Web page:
Quality over quantity: 90 years of success for Mactaggart & Mickel Group

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King’s Park under construction in 1925

Mactaggart & Mickel Group are celebrating their 90th anniversary this year with a series of events including a revamped website, art school scholarship, charity fundraisers and an updated version of a book celebrating the firm’s history.

The award-winning Group started trading on March 1, 1925 from their base in Glasgow’s Bath Street, focusing primarily on housebuilding. However, the origins of the firm date back much further than that. The founders had been building houses during Queen Victoria’s reign and the Mactaggarts and Mickels initially came together in the early 1900s to construct tenement flats in Glasgow’s West End.

The housing boom which followed the First World War brought terrific opportunities and they constructed over 3000 homes for local authorities in Glasgow and Lanarkshire before registering as a Limited company in 1925 and beginning work on their first contract at King’s Park in Glasgow.

The 1930s marked the start of building at Edinburgh’s Hillpark before the outbreak of World War Two resulted in the firm concentrating most of its work on aiding the war effort.

Normal practice resumed after the war and as the decades went on, the Group built up an enviable reputation as one of the nation’s leading housebuilders, often at the forefront of new initiatives such as the shared equity home purchase.

Current Group chairman Bruce Mickel joined in the mid-1970s as an architect and designed a number of more modern-style developments in Edinburgh including innovative flat-roof designs.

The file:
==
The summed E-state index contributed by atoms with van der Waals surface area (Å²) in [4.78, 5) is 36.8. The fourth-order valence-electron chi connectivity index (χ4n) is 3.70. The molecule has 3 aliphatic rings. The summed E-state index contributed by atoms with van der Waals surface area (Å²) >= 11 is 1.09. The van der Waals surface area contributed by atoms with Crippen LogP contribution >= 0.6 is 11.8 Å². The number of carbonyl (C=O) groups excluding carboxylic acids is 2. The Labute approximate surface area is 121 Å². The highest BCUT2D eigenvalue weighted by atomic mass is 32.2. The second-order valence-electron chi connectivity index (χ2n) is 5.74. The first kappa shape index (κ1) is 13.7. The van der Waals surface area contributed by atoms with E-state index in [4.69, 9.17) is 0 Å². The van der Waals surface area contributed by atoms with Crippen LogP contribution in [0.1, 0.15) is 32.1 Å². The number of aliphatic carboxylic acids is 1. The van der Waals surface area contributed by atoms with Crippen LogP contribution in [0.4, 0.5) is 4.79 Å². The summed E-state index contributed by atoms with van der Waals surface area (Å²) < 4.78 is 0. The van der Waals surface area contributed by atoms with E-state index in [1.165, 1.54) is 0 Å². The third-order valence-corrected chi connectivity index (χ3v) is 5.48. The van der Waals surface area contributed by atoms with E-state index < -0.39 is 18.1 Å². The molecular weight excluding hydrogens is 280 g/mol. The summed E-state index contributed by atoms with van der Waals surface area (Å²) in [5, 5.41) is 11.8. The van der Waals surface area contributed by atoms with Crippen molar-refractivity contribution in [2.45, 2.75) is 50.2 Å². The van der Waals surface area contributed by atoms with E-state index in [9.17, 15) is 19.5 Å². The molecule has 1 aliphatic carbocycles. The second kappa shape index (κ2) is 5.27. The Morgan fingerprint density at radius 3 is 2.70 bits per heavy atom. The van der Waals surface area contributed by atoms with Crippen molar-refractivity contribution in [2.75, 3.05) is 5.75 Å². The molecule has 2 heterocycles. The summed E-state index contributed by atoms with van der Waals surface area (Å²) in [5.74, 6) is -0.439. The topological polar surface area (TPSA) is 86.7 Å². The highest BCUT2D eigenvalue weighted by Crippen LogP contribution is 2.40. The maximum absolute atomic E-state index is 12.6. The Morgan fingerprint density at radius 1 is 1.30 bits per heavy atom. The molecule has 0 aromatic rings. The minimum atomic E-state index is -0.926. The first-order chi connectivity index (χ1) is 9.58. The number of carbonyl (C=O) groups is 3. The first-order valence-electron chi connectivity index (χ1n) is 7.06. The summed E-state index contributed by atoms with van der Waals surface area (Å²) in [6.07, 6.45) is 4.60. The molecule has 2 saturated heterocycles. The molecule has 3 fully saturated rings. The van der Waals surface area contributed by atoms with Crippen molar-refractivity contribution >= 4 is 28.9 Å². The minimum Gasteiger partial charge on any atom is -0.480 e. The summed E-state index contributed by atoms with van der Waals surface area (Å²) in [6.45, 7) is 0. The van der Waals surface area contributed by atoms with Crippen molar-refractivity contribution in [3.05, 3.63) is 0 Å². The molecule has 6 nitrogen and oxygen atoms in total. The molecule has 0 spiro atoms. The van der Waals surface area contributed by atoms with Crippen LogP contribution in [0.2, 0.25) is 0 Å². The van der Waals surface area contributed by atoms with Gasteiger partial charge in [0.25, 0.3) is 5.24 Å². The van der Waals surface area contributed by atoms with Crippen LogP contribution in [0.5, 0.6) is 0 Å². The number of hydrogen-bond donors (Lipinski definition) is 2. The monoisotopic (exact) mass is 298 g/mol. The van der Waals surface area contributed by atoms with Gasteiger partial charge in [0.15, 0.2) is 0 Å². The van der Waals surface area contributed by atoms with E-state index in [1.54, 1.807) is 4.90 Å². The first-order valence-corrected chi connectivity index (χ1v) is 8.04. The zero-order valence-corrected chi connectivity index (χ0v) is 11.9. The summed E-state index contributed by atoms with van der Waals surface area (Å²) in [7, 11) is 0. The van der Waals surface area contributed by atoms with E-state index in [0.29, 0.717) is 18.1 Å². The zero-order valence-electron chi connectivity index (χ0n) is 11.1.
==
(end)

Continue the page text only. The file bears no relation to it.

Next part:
Eight years ago the firm snapped up a timber frame manufacturing base and began developing new housing products and building techniques to deliver modern, energy-efficient homes.

At the height of the recession, Mactaggart & Mickel diversified into a Group of companies, creating new divisions including Timber Systems, Contracts, Commercial Property and Strategic Land to take advantage of new types of building opportunities and income streams.

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Ross and Andrew Mickel

One of the Group’s proudest moments came in 2011 when it was named alongside CCG, Cruden and WH Malcolm as part of the City Legacy Consortium, tasked with developing the Athletes’ Village for the 2014 Commonwealth Games in Glasgow.

The project has won more than 20 top awards and received widespread praise from the athletes and officials. Since the end of the Games, the development has been transformed into a thriving residential community which is playing its part in regenerating the city’s East End.

Fourth generation family members and second cousins, Andrew and Ross Mickel, joined the company in 2000 and 2005 respectively, making Mactaggart & Mickel Group one of only three per cent of family-owned businesses that survives into the fourth generation.